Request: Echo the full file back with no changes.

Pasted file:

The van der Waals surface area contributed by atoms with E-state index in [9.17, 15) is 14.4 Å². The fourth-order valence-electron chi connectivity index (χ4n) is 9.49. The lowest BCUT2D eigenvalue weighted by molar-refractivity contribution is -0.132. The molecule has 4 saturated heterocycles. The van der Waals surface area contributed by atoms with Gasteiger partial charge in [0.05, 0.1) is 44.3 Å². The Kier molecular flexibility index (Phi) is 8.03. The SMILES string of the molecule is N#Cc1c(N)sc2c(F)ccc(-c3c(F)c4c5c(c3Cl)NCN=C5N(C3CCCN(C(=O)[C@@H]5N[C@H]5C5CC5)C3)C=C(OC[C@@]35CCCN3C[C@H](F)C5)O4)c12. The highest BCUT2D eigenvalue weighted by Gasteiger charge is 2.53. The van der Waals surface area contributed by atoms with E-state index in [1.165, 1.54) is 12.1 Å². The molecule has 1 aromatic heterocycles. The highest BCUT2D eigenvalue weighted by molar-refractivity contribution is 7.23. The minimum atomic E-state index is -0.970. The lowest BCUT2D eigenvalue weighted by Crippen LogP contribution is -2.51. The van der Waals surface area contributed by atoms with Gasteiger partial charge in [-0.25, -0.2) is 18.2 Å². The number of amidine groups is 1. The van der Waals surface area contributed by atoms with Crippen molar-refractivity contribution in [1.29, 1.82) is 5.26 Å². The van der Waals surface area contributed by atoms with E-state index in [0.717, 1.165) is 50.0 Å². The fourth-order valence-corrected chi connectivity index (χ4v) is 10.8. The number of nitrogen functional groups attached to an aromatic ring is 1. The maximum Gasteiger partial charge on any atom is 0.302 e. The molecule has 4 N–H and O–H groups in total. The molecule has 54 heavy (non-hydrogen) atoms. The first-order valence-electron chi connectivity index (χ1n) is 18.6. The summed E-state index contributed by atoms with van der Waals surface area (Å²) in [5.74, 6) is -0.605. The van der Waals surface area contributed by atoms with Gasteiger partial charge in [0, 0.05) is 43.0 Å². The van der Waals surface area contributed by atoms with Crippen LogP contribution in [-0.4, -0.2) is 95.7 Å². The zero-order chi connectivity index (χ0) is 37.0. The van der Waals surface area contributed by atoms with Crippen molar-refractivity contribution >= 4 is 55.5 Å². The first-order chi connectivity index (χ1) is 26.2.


The van der Waals surface area contributed by atoms with E-state index in [9.17, 15) is 14.4 Å². The fourth-order valence-electron chi connectivity index (χ4n) is 9.49. The lowest BCUT2D eigenvalue weighted by molar-refractivity contribution is -0.132. The molecule has 4 saturated heterocycles. The van der Waals surface area contributed by atoms with Gasteiger partial charge in [0.05, 0.1) is 44.3 Å². The Kier molecular flexibility index (Phi) is 8.03. The SMILES string of the molecule is N#Cc1c(N)sc2c(F)ccc(-c3c(F)c4c5c(c3Cl)NCN=C5N(C3CCCN(C(=O)[C@@H]5N[C@H]5C5CC5)C3)C=C(OC[C@@]35CCCN3C[C@H](F)C5)O4)c12. The highest BCUT2D eigenvalue weighted by Gasteiger charge is 2.53. The van der Waals surface area contributed by atoms with E-state index in [1.165, 1.54) is 12.1 Å². The molecule has 1 aromatic heterocycles. The highest BCUT2D eigenvalue weighted by molar-refractivity contribution is 7.23. The minimum atomic E-state index is -0.970. The lowest BCUT2D eigenvalue weighted by Crippen LogP contribution is -2.51. The van der Waals surface area contributed by atoms with Gasteiger partial charge in [-0.25, -0.2) is 18.2 Å². The number of amidine groups is 1. The van der Waals surface area contributed by atoms with Crippen molar-refractivity contribution in [1.29, 1.82) is 5.26 Å². The van der Waals surface area contributed by atoms with E-state index in [0.717, 1.165) is 50.0 Å². The fourth-order valence-corrected chi connectivity index (χ4v) is 10.8. The number of nitrogen functional groups attached to an aromatic ring is 1. The maximum Gasteiger partial charge on any atom is 0.302 e. The molecule has 4 N–H and O–H groups in total. The molecule has 54 heavy (non-hydrogen) atoms. The first-order valence-electron chi connectivity index (χ1n) is 18.6. The summed E-state index contributed by atoms with van der Waals surface area (Å²) in [5.74, 6) is -0.605. The van der Waals surface area contributed by atoms with Gasteiger partial charge in [0, 0.05) is 43.0 Å². The van der Waals surface area contributed by atoms with Crippen LogP contribution in [-0.4, -0.2) is 95.7 Å². The zero-order chi connectivity index (χ0) is 37.0. The van der Waals surface area contributed by atoms with Crippen molar-refractivity contribution >= 4 is 55.5 Å². The first-order chi connectivity index (χ1) is 26.2.